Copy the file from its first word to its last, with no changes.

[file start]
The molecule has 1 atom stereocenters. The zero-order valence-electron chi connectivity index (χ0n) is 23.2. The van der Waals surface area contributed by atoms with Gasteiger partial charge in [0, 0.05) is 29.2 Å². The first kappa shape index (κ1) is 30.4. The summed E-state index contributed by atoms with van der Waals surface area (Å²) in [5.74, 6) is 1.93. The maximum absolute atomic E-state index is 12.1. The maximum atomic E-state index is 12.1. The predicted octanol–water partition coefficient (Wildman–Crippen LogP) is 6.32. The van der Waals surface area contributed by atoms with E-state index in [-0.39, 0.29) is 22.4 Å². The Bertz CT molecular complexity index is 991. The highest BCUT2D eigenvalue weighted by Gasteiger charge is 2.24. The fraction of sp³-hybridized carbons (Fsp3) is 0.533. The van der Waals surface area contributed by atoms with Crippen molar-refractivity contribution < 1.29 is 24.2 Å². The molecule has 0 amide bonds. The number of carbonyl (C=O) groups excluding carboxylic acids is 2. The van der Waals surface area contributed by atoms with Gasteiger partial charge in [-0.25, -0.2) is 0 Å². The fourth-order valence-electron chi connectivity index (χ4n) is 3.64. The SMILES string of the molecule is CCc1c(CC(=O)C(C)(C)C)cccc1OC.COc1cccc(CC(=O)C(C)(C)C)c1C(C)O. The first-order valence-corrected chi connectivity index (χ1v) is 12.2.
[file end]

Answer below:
The molecule has 1 atom stereocenters. The zero-order valence-electron chi connectivity index (χ0n) is 23.2. The van der Waals surface area contributed by atoms with Gasteiger partial charge in [0, 0.05) is 29.2 Å². The first kappa shape index (κ1) is 30.4. The summed E-state index contributed by atoms with van der Waals surface area (Å²) in [5.74, 6) is 1.93. The maximum absolute atomic E-state index is 12.1. The maximum atomic E-state index is 12.1. The predicted octanol–water partition coefficient (Wildman–Crippen LogP) is 6.32. The van der Waals surface area contributed by atoms with E-state index in [-0.39, 0.29) is 22.4 Å². The Bertz CT molecular complexity index is 991. The highest BCUT2D eigenvalue weighted by Gasteiger charge is 2.24. The fraction of sp³-hybridized carbons (Fsp3) is 0.533. The van der Waals surface area contributed by atoms with Crippen molar-refractivity contribution < 1.29 is 24.2 Å². The molecule has 0 amide bonds. The number of carbonyl (C=O) groups excluding carboxylic acids is 2. The van der Waals surface area contributed by atoms with Gasteiger partial charge in [-0.25, -0.2) is 0 Å². The fourth-order valence-electron chi connectivity index (χ4n) is 3.64. The SMILES string of the molecule is CCc1c(CC(=O)C(C)(C)C)cccc1OC.COc1cccc(CC(=O)C(C)(C)C)c1C(C)O. The first-order valence-corrected chi connectivity index (χ1v) is 12.2.